WhatsApp, which uses Signal’s encryption technology, will soon let parent company Facebook and its subsidiaries collect user data, including their phone number and location.
Soon after the Facebook-owned company announced its terms of service, Elon Musk, founder of Tesla and Space X and now the world's richest man recommended his followers to download Signal, a cross-platform encrypted messaging service.
Use Signal— Elon Musk (@elonmusk) January 7, 2021
“Neither we can read your messages or listen to your calls, nor anyone else. Privacy is not an optional mode, it is how Signal works. In all your messages, all your calls, forever,” Signal explains on its official page.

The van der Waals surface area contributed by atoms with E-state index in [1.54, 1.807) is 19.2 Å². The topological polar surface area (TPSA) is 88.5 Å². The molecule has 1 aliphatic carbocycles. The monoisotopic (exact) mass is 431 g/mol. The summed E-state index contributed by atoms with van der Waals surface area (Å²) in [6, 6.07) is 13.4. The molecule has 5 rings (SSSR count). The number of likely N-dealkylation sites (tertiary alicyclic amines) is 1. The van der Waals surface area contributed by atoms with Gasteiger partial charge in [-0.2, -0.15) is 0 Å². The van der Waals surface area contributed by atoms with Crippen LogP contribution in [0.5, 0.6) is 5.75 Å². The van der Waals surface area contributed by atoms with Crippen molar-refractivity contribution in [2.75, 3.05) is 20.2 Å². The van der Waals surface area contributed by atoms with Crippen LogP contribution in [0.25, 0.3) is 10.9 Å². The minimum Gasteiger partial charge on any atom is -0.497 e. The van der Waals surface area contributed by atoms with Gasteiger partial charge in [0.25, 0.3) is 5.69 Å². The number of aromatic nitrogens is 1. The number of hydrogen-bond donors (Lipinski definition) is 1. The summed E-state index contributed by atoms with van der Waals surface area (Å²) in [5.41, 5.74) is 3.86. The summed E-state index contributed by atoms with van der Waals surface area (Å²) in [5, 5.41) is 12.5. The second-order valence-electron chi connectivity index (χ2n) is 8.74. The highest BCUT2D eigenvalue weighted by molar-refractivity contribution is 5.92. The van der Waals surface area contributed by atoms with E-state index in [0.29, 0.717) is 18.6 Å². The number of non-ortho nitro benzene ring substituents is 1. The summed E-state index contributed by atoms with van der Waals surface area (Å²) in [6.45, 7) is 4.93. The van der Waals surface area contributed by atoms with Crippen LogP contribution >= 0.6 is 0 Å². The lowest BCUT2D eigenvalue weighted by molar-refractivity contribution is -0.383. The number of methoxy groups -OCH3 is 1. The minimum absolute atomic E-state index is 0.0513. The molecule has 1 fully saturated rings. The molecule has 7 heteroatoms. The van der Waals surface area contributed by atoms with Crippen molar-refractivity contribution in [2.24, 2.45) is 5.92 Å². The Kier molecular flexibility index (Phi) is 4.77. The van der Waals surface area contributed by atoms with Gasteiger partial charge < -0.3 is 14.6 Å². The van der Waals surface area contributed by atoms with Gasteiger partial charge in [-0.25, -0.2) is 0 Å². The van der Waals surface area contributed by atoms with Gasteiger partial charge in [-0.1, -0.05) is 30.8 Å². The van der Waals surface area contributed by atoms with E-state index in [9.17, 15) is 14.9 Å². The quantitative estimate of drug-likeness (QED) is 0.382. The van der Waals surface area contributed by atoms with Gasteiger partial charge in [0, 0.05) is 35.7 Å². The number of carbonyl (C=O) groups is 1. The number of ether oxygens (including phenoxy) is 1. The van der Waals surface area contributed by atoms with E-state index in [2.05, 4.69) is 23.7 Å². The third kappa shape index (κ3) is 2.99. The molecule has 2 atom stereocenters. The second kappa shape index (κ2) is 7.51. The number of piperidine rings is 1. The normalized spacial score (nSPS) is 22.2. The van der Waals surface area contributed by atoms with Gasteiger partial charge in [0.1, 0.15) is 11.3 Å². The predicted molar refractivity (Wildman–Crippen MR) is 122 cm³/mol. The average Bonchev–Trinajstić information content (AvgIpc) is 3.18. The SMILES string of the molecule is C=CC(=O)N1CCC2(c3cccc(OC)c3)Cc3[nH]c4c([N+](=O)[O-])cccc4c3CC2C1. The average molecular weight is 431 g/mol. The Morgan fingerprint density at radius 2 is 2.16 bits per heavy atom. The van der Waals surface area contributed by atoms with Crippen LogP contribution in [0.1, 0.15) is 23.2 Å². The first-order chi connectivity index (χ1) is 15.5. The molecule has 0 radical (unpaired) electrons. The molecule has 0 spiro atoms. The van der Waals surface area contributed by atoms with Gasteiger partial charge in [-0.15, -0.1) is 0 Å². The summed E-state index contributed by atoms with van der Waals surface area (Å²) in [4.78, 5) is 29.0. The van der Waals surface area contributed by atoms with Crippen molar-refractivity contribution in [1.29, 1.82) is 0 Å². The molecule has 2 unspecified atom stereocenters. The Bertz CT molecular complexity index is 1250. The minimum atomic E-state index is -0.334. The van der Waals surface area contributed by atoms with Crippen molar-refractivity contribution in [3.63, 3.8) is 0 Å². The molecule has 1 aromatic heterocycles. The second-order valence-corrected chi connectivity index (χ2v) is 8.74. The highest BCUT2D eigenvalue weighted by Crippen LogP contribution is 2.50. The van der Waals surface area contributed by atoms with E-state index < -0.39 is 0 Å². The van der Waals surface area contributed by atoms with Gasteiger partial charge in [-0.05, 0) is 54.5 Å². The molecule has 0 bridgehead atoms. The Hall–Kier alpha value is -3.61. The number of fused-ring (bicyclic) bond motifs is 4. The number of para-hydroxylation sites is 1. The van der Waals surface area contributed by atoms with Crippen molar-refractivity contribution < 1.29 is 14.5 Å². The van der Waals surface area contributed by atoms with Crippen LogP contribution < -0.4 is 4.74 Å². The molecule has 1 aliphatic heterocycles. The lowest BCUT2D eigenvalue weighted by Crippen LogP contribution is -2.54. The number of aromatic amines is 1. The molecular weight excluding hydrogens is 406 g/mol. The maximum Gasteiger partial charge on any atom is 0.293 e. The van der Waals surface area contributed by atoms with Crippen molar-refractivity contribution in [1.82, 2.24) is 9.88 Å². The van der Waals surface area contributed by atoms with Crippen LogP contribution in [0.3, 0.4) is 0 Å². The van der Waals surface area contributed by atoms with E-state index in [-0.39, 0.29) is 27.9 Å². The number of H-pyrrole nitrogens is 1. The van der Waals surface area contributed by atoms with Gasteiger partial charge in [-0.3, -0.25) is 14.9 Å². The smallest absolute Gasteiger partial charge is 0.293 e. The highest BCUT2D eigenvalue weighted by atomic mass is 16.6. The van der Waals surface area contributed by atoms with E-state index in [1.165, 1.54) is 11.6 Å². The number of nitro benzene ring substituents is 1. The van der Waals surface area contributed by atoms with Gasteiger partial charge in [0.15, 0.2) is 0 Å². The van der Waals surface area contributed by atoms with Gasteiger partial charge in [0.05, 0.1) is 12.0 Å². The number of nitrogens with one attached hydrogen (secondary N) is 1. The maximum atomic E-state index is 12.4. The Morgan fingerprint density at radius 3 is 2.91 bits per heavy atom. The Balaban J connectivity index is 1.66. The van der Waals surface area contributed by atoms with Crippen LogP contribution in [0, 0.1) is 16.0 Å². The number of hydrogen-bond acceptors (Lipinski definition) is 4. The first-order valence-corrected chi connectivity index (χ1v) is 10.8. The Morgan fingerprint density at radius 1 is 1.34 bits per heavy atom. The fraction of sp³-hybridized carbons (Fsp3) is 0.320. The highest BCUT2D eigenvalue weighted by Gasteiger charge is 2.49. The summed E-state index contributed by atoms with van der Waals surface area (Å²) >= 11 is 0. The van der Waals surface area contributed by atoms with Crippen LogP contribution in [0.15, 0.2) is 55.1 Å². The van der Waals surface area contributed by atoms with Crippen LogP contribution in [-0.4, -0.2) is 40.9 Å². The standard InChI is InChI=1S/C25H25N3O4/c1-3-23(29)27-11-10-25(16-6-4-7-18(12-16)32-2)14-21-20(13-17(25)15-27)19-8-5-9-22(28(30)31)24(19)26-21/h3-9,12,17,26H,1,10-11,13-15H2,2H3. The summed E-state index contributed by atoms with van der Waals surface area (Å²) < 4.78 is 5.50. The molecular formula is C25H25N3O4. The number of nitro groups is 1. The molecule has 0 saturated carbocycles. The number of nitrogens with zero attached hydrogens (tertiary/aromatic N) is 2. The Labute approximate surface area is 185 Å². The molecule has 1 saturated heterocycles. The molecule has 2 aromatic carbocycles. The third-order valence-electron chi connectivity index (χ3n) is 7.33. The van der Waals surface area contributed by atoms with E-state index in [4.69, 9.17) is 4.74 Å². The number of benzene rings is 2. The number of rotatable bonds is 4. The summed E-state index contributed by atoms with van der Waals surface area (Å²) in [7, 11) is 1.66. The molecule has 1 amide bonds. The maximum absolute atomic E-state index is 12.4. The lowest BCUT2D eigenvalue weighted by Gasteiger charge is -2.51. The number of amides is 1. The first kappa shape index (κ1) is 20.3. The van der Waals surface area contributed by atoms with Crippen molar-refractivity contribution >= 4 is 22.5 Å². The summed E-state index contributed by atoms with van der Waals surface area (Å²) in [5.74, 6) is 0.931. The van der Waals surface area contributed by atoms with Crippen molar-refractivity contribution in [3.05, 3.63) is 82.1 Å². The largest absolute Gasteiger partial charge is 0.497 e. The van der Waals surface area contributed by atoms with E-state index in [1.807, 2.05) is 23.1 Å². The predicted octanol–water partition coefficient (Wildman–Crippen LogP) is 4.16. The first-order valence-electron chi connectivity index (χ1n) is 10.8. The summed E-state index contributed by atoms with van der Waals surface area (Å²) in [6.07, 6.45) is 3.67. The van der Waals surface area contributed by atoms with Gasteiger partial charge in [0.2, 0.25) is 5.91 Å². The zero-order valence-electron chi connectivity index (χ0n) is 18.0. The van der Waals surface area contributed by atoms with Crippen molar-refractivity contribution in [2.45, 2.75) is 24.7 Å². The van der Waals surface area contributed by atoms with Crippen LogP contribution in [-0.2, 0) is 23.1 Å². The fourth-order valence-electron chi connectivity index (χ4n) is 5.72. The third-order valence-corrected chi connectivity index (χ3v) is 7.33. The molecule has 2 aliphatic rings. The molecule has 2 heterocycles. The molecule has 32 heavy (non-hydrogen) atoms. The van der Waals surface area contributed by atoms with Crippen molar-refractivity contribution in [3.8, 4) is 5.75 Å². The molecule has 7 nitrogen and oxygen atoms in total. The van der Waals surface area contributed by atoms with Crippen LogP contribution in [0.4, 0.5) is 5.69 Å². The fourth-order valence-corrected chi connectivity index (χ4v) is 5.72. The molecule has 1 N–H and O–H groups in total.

Following Musk's tweet, Signal and Telegram messaging apps saw a sudden increase in demand. Signal was downloaded more than 100,000 times in the app stores of Apple and Google in the last two days, while Telegram picked up nearly 2.2 million downloads, according to data analytics firm Sensor Tower.
Verification codes are currently delayed across several providers because so many new people are trying to join Signal right now (we can barely register our excitement). We are working with carriers to resolve this as quickly as possible. Hang in there.— Signal (@signalapp) January 7, 2021
Starting from February 8th WhatsApp will be collecting and sharing user data including location data, IP addresses, phone model, OS, battery level, signal strength, browser, mobile network, ISP, language, time zone, and even IMEI.
Some privacy activists questioned the “accept our data grab or get out” move on Twitter, and suggested users to switch to apps like Signal and Telegram.
New installs of WhatsApp fell 11% in the first seven days of 2021 compared with the prior week, but that still amounted to an estimated 10.5 million downloads globally, Sensor Tower said.
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